Sythyry (sythyry) wrote,
Sythyry
sythyry

Our Farewell Battle (Day 11) (Mating Flight 22/240)

Our Farewell Battle (Day 11)

We’re on Hove now.

The farewell battle was rather sweet. I guess. I’ve never been to one before. We all went to Tavrennou Peninsula. Me; Arilash; the fiancés; our parents except for Csirnis’s who aren’t terribly friendly or available; three or four assorted bachelor drakes who seemed disappointed that Arilash was leaving only fifteen years late. More than one of whom muttered some scurrilous variation on “I hope she can stand being cut down to only seven drakes for her mating flight … to say nothing of only one after she’s married.”

A lot of mhelvul in wagons had come there the day before to set up. Two feasts in one week. I hope I can stand being cut down to only what we can hunt during our mating flight. Fortunately, after I’m married, I can eat as much as I want. I’m ahead of Arilash that way, at least.

The symbolic food for the farewell was all things that were nearly cut in half, to be shared. So my father brought me a roasted tapir, and we ripped it in half and each ate some. Then my mother brought me a roasted sheep, and we ripped that in half and each ate some.

As feast foods go, I like the dragoness-coming-of-age food better. When your mhelvul stuff an animal, they use garlic or cheese or mushrooms or chilis or something, and give it lots of flavor. When they mostly cut it in half and roast it, maybe they’ll slosh some wine or honey or spices over it, or not. Then they roast it until the meat is all tender. Then we eat it bones and all. I don’t quite understand what good it does anyone if the meat is tender, since the bones aren’t.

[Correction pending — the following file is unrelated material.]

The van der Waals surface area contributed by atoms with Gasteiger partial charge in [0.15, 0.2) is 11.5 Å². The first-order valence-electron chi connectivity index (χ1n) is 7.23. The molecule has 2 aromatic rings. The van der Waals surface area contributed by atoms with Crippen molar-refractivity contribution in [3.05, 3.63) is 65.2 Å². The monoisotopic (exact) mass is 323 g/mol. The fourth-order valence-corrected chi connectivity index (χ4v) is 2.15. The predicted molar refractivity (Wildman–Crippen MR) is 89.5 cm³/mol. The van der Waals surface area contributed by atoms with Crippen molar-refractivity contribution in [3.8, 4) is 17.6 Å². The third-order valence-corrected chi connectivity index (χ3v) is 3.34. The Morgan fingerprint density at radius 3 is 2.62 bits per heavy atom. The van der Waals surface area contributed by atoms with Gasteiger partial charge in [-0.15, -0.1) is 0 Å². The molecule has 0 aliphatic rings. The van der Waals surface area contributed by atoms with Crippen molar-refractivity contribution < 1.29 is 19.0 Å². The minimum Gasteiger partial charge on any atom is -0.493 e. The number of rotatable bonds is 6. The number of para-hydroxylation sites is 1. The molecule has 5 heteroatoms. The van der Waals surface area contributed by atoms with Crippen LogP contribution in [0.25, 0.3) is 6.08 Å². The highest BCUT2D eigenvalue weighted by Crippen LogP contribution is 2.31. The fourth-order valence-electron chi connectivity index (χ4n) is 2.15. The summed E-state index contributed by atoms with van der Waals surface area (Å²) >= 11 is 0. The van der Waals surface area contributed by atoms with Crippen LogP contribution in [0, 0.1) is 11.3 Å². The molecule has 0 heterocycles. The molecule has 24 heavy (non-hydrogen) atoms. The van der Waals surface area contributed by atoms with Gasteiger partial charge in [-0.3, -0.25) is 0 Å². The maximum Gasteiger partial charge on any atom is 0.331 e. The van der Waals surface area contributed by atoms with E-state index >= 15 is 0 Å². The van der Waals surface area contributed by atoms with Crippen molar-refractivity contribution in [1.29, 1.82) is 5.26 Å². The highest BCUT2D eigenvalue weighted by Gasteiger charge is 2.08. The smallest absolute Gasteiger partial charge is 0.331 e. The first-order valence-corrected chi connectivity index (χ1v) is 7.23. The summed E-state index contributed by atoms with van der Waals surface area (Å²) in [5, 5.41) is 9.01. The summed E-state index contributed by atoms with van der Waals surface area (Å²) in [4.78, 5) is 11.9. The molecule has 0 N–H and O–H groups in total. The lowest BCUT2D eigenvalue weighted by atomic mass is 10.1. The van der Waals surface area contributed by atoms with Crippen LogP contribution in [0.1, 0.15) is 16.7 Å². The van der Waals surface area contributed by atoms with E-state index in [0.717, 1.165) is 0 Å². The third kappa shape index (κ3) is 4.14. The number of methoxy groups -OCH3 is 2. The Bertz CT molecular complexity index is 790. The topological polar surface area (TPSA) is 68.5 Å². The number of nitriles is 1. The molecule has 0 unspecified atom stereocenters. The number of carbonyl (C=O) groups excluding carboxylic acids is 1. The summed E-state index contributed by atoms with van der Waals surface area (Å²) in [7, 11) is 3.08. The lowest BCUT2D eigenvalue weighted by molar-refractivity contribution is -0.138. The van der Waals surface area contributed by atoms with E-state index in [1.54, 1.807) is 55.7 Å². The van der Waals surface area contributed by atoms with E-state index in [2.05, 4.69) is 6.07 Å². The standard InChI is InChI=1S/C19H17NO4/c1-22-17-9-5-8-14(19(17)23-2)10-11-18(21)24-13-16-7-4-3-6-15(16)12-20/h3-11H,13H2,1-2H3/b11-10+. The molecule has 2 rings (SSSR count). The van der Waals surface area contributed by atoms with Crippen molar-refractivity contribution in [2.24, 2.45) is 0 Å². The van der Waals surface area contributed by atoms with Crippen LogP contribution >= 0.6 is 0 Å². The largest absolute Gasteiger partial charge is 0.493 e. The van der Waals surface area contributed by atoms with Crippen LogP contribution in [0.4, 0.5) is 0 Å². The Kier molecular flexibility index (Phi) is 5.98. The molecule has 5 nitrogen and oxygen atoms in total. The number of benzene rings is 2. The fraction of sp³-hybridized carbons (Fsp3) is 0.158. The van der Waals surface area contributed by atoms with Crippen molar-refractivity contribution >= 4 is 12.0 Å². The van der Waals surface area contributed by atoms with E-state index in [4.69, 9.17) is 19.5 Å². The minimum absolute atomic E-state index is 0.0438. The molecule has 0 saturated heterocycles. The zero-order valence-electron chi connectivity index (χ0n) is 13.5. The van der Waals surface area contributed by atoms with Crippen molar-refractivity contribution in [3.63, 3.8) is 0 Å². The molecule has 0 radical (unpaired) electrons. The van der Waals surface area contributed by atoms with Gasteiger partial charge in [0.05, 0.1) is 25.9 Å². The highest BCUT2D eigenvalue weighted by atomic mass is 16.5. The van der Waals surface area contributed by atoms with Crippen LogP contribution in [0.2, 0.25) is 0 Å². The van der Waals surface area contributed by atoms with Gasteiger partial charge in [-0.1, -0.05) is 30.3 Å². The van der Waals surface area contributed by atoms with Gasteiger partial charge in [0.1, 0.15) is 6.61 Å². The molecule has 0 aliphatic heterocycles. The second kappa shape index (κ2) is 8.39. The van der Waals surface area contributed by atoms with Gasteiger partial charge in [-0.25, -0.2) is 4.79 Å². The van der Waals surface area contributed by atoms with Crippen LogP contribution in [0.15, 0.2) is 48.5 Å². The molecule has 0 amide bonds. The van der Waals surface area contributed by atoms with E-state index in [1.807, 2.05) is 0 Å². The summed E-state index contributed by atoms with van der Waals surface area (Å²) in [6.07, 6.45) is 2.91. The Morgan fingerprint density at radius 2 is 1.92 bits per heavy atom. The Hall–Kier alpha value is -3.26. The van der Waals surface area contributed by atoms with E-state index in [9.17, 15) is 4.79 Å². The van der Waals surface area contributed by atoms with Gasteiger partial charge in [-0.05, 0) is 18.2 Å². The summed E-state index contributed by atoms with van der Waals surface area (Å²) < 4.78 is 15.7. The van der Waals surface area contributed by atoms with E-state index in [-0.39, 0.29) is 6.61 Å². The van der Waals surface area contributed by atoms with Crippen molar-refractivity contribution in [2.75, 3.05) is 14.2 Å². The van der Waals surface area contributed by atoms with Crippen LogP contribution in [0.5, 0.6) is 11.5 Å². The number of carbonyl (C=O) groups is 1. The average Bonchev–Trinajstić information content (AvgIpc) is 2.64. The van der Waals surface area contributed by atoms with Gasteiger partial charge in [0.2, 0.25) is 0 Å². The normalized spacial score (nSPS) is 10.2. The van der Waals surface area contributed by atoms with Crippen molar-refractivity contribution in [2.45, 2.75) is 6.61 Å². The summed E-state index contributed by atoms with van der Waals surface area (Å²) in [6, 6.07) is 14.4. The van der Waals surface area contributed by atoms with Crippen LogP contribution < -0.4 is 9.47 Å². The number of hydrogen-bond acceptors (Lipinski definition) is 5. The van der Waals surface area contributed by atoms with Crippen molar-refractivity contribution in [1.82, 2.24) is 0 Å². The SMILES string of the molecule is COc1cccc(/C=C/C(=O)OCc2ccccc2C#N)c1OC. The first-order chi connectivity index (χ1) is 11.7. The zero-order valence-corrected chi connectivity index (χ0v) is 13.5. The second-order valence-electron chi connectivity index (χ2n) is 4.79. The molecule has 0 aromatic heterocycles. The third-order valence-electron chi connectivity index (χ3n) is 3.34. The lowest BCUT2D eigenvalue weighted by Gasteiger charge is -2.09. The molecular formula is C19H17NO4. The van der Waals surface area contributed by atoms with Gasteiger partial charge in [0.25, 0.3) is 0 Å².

Then Rankotherium slunk voluminously around the field, making sure that everyone had the mighty and fortificational the Hoplonton. And no reprisal spells — he made Ythac take off the Quarnish Reek.

Then the adults attacked us.

We fought them back as well as we could. But we were outnumbered two to one, with each of the two being bigger and more skilled than the one. And of course our parents know our fighting styles better than anyone else. Except that Llredh had practiced a few tricks, and got a few really vicious bites on his parents that even the Hoplonton couldn’t entirely blunt. They were bleeding and proud afterwards, I’ll bet.

My parents and I didn’t fight that seriously. Not with claws and teeth and breath, at least. Nagging, though…

“Jyothky, be sure to copulate with all your fiancés,” said Mother, as Father breathed a delicate little jet of fire around me which wouldn’t have hurt even if I could feel. And hadn’t been wearing the Hoplonton, of course.

“I will, Mother,” I said. Rather grumblesomely. She had been telling me that for the last dozen years or more. And telling me not to copulate with anyone before then, too. Which I hadn’t particularly wanted to, but she never believed that.

“That doesn’t go for you,” Rankotherium shouted at Ythac, at my flank. “If you dishonor me I’ll bite your wings off.”

“And don’t try to conquer Hove,” said Father. I stared at him. That gave Mother an opening to bite my left foreleg. She didn’t bit very hard — there’s no point unless she actually wanted to cripple me — but enough to prove that she could injure me.

“Why would we conquer Hove? We haven’t talked about it,” I said, and blasted Mother with lighting to prove that I could.